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Cisco: Transforming Sustainable Food Systems Through Transparency and Digital Inclusion

By Noel Burke

Cisco: Transforming Sustainable Food Systems Through Transparency and Digital Inclusion

By Noel Burke

Published 09-21-23

Submitted by Cisco Systems, Inc.

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Bag of beans with QR code

The Transformational Tech series highlights Cisco’s grant recipients that use technology to help transform the lives of individuals and communities. This blog features Cisco’s partnership with Fairfood, a non-governmental organization (NGO) based in the Netherlands. If you are interested in a deep dive on this partnership, please contact Sue-Lynn Hinson.

New research by the United Nations Food and Agriculture Organization shows that the world’s nearly 500 million smallholder farmers produce around one third of the world’s food supply. Yet many of them live on less than USD $2 per day and can barely feed and sustain their own families. Fair and ethical business practices are a rising concern among consumers; yet many agri-food companies struggle to build brand trust and prove that they are operating sustainably, treating farmers and food workers ethically and paying them a living income.

Fairfood has developed a blockchain-based technology platform called Trace with support from Cisco. Trace enables full transparency across the food supply chain, and provides data, evidence, and insights with which companies can develop programs and strategies to implement ethical business practices and improve the lives and livelihoods of smallholder farmers and food workers.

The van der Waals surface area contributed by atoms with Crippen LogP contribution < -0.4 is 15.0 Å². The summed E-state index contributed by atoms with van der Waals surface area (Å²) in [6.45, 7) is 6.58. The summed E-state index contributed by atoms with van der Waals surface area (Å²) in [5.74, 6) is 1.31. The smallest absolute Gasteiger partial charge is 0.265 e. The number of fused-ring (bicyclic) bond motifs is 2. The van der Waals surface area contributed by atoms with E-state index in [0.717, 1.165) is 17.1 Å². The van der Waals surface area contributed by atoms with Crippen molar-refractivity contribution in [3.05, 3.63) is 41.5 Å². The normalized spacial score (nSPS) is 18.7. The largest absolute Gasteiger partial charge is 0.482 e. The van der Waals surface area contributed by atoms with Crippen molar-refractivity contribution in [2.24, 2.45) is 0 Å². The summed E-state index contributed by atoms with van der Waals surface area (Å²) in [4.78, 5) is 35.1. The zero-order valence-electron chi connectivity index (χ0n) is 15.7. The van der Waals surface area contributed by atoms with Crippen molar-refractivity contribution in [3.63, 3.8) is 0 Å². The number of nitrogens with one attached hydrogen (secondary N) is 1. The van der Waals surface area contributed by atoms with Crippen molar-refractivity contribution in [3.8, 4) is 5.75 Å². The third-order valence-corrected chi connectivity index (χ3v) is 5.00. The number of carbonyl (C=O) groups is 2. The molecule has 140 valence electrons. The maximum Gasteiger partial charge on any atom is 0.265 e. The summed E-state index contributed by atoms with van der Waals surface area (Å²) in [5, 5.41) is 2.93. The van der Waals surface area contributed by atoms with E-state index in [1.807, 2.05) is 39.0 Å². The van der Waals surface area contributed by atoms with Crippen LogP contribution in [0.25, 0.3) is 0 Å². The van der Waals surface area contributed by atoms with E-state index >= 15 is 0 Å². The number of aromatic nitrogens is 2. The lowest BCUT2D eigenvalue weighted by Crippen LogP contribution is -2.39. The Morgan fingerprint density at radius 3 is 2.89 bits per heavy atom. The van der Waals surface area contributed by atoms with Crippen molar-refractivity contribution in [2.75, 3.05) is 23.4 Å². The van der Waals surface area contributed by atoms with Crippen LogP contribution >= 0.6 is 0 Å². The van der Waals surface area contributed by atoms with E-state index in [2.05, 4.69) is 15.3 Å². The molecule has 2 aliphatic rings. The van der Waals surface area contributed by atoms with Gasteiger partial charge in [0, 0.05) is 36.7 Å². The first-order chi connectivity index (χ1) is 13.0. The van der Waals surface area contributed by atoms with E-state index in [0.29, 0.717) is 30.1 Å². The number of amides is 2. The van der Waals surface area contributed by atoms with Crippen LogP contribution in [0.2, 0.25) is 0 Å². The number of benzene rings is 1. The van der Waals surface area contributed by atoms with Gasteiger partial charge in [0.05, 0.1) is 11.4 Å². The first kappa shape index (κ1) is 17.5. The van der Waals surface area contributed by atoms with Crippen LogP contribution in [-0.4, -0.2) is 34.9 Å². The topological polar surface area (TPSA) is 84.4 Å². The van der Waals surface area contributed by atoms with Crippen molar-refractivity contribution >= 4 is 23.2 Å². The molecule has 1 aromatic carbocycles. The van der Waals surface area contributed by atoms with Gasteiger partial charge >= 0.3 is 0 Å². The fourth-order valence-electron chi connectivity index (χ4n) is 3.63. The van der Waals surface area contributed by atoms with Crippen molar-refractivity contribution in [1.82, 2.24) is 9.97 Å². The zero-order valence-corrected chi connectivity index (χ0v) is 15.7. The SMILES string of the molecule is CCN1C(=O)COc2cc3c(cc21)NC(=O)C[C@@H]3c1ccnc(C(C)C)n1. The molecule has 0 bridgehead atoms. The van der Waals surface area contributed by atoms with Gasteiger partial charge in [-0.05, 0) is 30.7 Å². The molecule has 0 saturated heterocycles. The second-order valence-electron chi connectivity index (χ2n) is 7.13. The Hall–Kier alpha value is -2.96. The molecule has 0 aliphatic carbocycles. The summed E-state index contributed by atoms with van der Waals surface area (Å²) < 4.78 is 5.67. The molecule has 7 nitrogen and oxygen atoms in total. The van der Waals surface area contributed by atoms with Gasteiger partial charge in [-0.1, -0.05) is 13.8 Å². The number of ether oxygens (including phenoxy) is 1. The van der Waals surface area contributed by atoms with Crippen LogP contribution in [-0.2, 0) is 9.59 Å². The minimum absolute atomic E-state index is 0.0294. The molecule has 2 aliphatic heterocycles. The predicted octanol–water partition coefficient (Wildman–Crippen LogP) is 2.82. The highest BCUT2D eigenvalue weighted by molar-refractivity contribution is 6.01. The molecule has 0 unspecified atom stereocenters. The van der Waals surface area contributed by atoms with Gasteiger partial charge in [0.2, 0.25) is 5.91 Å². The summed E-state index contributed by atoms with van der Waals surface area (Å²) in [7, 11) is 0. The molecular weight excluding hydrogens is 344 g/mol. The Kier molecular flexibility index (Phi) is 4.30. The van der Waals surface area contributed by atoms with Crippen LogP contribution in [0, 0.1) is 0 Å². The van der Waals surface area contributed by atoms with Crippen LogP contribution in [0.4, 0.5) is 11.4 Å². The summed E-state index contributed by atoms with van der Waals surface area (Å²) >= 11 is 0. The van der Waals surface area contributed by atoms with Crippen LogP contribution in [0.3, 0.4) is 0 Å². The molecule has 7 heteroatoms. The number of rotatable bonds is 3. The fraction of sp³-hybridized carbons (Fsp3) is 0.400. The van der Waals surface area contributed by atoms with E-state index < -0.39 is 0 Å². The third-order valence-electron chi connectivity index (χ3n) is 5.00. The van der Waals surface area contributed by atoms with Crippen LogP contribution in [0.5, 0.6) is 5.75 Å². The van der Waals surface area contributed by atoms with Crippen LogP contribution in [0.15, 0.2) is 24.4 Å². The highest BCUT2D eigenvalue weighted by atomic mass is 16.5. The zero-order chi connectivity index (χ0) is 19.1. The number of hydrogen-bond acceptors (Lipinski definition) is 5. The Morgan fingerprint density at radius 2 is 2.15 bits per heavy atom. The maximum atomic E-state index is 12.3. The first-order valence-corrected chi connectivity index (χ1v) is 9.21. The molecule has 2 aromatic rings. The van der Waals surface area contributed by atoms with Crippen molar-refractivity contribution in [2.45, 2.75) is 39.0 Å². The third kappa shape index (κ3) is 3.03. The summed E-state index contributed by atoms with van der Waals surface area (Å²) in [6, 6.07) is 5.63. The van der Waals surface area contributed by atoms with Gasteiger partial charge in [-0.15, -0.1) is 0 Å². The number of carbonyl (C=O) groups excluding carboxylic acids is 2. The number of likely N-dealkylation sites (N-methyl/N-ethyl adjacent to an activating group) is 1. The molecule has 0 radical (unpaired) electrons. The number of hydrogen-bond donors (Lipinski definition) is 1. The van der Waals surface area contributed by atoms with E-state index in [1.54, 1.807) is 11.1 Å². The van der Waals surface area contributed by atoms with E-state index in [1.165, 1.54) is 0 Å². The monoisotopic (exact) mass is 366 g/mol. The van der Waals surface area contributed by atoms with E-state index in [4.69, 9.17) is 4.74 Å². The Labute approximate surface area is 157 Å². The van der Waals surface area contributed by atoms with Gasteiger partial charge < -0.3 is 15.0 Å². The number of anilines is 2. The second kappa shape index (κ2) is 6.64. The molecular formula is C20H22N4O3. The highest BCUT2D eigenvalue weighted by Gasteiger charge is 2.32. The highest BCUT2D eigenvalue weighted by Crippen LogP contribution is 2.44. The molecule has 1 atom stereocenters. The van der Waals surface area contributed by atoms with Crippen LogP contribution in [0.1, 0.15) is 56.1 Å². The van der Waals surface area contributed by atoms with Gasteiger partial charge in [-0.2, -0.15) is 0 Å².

The relationship between the buyer and the producer, to me, is the most important. It is 
good to have this transparency inside the cooperative; to be able to show what we are 
doing with the coffee, every step of the process. It helps build strong and dependable 
relationships with buyers.” 
—José Francisco Villada (Panchito), Coffee producer and co-founder of Capucas

Fairfood’s mission is to accelerate change towards fair and sustainable food value chains, partnering with agri-food companies to develop innovative business models that benefit companies and cooperatives and enable fair value distribution models that lead to higher incomes for smallholder farmers. Currently connecting more than 300,000 people (farmers, workers and their family members) to the domestic and international supply chains that shape their future, Fairfood’s global operations span 17 countries and diverse commodities related to the cocoa, coffee, spice, horticultural and fruit industries.

Fairfood’s partnership director, Peter van der Linde, shares the non-profit’s technology evolution and how its partnership with Cisco has helped it make significant advancements in digital inclusion while protecting data privacy and security and giving smallholder farmers control over their own digital information.

What role does technology play in Fairfood’s mission?